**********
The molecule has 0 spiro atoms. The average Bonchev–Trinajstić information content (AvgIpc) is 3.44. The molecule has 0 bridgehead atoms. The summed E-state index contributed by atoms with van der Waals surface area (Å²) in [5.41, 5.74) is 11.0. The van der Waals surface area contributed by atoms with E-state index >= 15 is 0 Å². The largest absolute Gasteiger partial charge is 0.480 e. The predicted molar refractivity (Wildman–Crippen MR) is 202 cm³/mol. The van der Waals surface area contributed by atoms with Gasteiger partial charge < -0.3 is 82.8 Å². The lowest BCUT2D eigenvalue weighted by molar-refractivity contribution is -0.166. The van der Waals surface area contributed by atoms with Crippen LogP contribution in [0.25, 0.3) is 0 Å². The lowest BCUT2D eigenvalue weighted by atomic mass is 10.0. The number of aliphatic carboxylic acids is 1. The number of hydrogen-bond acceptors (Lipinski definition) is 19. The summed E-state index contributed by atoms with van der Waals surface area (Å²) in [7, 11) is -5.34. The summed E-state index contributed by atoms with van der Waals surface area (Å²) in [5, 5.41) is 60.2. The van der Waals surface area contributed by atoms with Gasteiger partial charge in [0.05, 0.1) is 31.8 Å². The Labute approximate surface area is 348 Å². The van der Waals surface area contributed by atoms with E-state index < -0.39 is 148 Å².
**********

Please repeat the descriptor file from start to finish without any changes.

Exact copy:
The molecule has 0 spiro atoms. The average Bonchev–Trinajstić information content (AvgIpc) is 3.44. The molecule has 0 bridgehead atoms. The summed E-state index contributed by atoms with van der Waals surface area (Å²) in [5.41, 5.74) is 11.0. The van der Waals surface area contributed by atoms with E-state index >= 15 is 0 Å². The largest absolute Gasteiger partial charge is 0.480 e. The predicted molar refractivity (Wildman–Crippen MR) is 202 cm³/mol. The van der Waals surface area contributed by atoms with Gasteiger partial charge < -0.3 is 82.8 Å². The lowest BCUT2D eigenvalue weighted by molar-refractivity contribution is -0.166. The van der Waals surface area contributed by atoms with Crippen LogP contribution in [0.25, 0.3) is 0 Å². The lowest BCUT2D eigenvalue weighted by atomic mass is 10.0. The number of aliphatic carboxylic acids is 1. The number of hydrogen-bond acceptors (Lipinski definition) is 19. The summed E-state index contributed by atoms with van der Waals surface area (Å²) in [7, 11) is -5.34. The summed E-state index contributed by atoms with van der Waals surface area (Å²) in [5, 5.41) is 60.2. The van der Waals surface area contributed by atoms with Gasteiger partial charge in [0.05, 0.1) is 31.8 Å². The Labute approximate surface area is 348 Å². The van der Waals surface area contributed by atoms with E-state index < -0.39 is 148 Å².